• by morgan_greywolf (835522) on Saturday September 25, 2010 @03:37PM (#33698340) Homepage Journal

          It was mostly European scientists who won WWII for the Americans, thanks to their development of nuclear technology.

          Oppenheimer was an American born in New York City. Einstein took the oath to achieve American citizenship in 1940.

          The Korean War was basically a draw. In many ways, it was an outright loss for the Americans, since they've had to keep troops stationed there for decades now, and this is quite costly.

          By that logic, the Cypriots must have the most powerful military in the world.

          The Cold War was initially thought to be an American "win", but it was more due to problems within the USSR, rather than anything America did.

          Not really. The problems within the USSR were largely caused by pressures due to their participation within the Cold War. In a sense, the U.S. won the Cold War by out-producing the Soviets.

          The First Gulf War can barely be considered a war, given that their enemy was almost non-existent, and had itself been subject to a decade of devastating war just before.

          The First Gulf War was nothing but a display of muscle to show Saddam Hussein that he didn't know who he was messing with.

          The Second Gulf War was a complete failure.

          It depends on how you define success. If by "success" you mean did the U.S. achieve regime change? No failure there. If by "success" do you mean did the U.S. achieve peace in Iraq? If so, I'm fairly sure that was never a goal of the U.S. military.

          The War in Afghanistan has been nothing but a disaster, as well.

          Again, no. The goals in Afghanistan were: 1) overthrow the Taliban (check) 2) bring various members of Al Qaeda to justice (check) 3) capture Osama Bin Laden. The status of the 3rd item is, at best, inconclusive, but the other 2 goals have been largely achieved.

          • Re: (Score:3, Insightful)

            by iluvcapra (782887)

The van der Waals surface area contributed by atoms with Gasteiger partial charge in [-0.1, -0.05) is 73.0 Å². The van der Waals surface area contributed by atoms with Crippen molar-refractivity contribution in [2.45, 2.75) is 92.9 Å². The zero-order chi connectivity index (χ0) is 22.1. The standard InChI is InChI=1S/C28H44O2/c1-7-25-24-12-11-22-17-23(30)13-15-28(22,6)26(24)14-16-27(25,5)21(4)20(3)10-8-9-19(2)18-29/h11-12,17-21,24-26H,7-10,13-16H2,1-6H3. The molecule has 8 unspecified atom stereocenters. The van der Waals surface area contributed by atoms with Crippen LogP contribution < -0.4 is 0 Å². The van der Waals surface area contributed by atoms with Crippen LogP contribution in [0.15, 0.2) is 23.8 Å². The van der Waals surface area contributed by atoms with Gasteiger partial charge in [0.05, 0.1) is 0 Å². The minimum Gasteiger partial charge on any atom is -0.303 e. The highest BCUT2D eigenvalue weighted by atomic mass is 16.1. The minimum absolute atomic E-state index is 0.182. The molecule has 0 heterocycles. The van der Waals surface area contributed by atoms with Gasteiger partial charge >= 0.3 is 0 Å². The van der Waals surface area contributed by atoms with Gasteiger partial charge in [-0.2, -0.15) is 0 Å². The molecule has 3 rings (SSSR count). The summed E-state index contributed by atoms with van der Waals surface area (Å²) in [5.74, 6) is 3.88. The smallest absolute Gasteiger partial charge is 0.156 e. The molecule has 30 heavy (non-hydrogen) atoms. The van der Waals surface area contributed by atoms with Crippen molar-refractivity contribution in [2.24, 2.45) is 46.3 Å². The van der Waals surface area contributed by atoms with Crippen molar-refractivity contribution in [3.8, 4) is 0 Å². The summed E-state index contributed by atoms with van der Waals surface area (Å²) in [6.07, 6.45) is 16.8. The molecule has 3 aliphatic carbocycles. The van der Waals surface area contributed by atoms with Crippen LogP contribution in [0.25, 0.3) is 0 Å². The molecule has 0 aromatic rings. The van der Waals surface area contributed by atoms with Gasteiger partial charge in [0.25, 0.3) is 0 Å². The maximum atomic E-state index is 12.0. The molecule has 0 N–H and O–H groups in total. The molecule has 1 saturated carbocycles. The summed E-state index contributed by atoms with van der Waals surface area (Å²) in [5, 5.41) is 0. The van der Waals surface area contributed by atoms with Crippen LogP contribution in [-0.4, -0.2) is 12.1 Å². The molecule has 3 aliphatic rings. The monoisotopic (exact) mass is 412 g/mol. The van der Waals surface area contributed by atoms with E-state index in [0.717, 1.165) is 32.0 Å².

Oppenheimer was an American born in New York City. Einstein took the oath to achieve American citizenship in 1940.

            Oppenheimer was an astrophysicist who was hired for his administrative abilities, Einstein had nothing to do with the atom bomb program, aside from signing a letter (which he did not write). Niels Bohr, Enrico Fermi, Teller, Ulam, Von Newmann, Bethe all left Europe and became Americans, it is true, but it's important to recognize they came to America for essentially negative reasons -- their ho

          • Re: (Score:3, Insightful)

            by sqrt(2) (786011)

            In a sense, the U.S. won the Cold War by out-producing the Soviets.

            This is a myth perpetuated by some on the right and in the military. The Soviet Union collapsed under its own mismanagement, incompetence, imperialism, and paranoia (sound like another country you know of?). The US did very little to actually hasten the collapse except for exist as a scapegoat they could blame all their problems on without actually addressing any internal issues. Moreover, the USSR was never a credible threat to US national

          • by hedwards (940851) on Saturday September 25, 2010 @07:07PM (#33699822)
            No, the second gulf war was a complete and utter failure. We sent troops in to prevent Al Qaeda from gaining WMDs from Saddam. We lost thousands of lives on our side and they lost at least 10x as many and the objective turned out to be completely pointless, as Saddam didn't have any WMDs and he wasn't in any sort of talks with Al Qaeda.